Surgery for anterior cruciate ligament (ACL) injuries involves reconstructing or repairing the ACL.
- ACL reconstruction surgery uses a graft to replace the ligament. The most common grafts are autografts using part of your own body, such as the tendon of the kneecap (patellar tendon) or one of the hamstring tendons. Another choice is allograft tissue, which is taken from a deceased donor.
- Repair surgery typically is used only in the case of an avulsion fracture (a separation of the ligament and a piece of the bone from the rest of the bone). In this case, the bone fragment connected to the ACL is reattached to the bone.
ACL surgery is usually done by making small incisions in the knee and inserting instruments for surgery through these incisions (arthroscopic surgery). In some cases, it is done by cutting a large incision in the knee (open surgery).
Many orthopedic surgeons use arthroscopic surgery rather than open surgery for ACL injuries because:
- It is easy to see and work on the knee structures.
- It uses smaller incisions than open surgery.
- It can be done at the same time as diagnostic arthroscopy (using arthroscopy to find out about the injury or damage to the knee).
- It may have fewer risks than open surgery.
During arthroscopic ACL reconstruction, the surgeon makes several small incisions—usually two or three—around the knee. Sterile saline (salt) solution is pumped into the knee through one incision to expand it and to wash blood from the area. This allows the doctor to see the knee structures more clearly.
The surgeon inserts an arthroscope into one of the other incisions. A camera at the end of the arthroscope transmits pictures from inside the knee to a TV monitor in the operating room.
Surgical drills are inserted through other small incisions. The surgeon drills small holes into the upper and lower leg bones where these bones come close together at the knee joint. The holes form tunnels through which the graft will be anchored.
The surgeon will also make another incision in the knee and take the graft (replacement tissue).
- A graft taken from the tendon at the front of the knee below the kneecap (patellar tendon) will include two small pieces of bone called “bone blocks” on the ends of the tissue. One piece of bone is taken from the kneecap and the other piece is taken from a part of the lower leg bone near the knee joint. This type of graft allows better healing because the tendon is still attached to its original bone, and the pieces of bone just need to heal into their new locations.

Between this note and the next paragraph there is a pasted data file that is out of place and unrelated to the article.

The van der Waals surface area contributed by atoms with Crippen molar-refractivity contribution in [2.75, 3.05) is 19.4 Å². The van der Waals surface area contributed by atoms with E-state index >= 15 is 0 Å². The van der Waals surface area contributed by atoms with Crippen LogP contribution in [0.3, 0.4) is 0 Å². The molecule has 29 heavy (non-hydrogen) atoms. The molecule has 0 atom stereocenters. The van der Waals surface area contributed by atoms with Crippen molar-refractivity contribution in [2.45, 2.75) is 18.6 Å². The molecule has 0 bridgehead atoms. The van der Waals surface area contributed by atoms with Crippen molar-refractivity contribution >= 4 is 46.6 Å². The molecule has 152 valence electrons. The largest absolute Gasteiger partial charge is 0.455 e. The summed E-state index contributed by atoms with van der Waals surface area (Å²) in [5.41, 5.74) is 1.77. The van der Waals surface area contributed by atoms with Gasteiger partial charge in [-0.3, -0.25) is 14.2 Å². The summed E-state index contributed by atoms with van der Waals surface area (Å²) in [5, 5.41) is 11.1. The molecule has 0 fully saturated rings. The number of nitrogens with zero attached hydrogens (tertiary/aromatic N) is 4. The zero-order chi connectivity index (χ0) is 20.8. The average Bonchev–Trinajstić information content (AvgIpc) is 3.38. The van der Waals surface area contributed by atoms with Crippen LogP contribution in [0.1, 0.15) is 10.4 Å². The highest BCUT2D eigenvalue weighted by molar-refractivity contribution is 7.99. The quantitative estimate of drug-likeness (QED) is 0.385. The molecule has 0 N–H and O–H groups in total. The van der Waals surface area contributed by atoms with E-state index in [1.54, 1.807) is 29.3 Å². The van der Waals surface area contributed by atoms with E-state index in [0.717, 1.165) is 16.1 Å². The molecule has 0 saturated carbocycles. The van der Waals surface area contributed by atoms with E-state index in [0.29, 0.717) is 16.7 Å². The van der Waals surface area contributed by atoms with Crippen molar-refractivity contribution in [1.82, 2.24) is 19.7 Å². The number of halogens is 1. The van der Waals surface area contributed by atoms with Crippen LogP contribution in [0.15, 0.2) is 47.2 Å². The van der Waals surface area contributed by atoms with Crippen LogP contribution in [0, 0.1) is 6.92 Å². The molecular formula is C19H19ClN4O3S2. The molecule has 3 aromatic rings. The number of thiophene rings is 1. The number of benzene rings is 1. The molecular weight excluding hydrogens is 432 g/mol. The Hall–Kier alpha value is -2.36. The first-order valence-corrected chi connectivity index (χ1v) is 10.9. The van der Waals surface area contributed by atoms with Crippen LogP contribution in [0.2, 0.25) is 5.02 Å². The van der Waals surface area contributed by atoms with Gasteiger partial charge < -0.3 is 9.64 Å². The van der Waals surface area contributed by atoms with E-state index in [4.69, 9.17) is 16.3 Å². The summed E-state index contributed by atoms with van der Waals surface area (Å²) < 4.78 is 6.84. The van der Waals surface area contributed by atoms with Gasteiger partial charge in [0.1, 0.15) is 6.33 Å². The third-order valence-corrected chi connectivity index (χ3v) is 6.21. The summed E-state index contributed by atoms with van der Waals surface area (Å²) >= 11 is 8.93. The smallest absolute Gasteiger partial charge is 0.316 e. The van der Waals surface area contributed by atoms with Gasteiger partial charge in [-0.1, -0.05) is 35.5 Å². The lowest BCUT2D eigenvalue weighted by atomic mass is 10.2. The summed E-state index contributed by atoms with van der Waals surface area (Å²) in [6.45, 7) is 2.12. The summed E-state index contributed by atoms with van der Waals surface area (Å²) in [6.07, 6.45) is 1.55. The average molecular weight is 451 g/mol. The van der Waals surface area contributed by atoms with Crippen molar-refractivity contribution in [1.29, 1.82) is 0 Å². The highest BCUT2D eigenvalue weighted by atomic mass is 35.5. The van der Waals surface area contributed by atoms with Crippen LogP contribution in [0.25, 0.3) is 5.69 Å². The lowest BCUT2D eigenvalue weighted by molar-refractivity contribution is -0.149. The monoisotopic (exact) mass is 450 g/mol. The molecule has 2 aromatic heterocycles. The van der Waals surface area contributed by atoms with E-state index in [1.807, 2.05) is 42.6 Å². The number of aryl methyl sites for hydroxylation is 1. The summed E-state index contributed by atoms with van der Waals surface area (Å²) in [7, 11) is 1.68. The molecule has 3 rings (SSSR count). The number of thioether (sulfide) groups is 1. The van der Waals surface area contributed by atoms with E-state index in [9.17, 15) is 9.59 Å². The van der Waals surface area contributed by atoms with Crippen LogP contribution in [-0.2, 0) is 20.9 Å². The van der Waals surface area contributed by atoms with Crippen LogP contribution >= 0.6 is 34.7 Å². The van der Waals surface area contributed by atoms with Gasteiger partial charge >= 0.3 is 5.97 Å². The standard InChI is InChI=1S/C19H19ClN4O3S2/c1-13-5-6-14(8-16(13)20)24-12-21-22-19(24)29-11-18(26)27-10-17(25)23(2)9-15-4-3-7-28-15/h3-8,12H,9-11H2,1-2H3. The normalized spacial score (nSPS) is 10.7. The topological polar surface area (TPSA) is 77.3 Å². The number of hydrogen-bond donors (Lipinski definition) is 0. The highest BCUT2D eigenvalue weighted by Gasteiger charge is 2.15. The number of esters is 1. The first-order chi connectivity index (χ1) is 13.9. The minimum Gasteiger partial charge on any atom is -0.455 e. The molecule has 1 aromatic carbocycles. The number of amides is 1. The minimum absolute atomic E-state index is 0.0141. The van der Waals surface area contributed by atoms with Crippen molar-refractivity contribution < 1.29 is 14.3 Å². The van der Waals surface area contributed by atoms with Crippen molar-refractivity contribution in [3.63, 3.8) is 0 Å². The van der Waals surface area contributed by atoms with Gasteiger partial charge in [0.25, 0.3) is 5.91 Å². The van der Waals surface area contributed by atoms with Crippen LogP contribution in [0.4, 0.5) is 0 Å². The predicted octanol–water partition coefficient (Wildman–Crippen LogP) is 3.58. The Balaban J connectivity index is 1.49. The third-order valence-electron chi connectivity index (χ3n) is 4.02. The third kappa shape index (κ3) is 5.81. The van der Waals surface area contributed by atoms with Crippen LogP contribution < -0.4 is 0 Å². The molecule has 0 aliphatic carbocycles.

- If the autograft comes from the hamstring, bone blocks are not taken. This type of graft may allow the knee to look more normal after it heals, because the tendon from the front of the knee is not used. It is also easier to add extra tissue from a deceased donor (allograft) to this type of graft.
- The whole graft may also be taken from a deceased donor (allograft).
The graft is pulled through the two tunnels that were drilled in the upper and lower leg bones. The surgeon secures the graft with hardware such as screws or staples and will close the incisions with stitches or tape. The knee is bandaged, and you are taken to the recovery room for 2 to 3 hours.
What To Expect After Surgery
Arthroscopic surgery is often done on an outpatient basis, which means that you do not spend a night in the hospital. Other surgery may require staying in the hospital for a couple of days.
You will feel tired for several days. Your knee will be swollen, and you may have numbness around the cut (incision) on your knee. Your ankle and shin may be bruised or swollen. You can put ice on the area to reduce swelling. Most of this will go away in a few days, and you should soon start seeing improvement in your knee.
To care for your incision while it heals, you need to keep it clean and dry and watch for signs of infection.
Physical rehabilitation after ACL surgery may take several months to a year. The length of time until you can return to normal activities or sports is different for every person. It may range from 4 to 6 months.1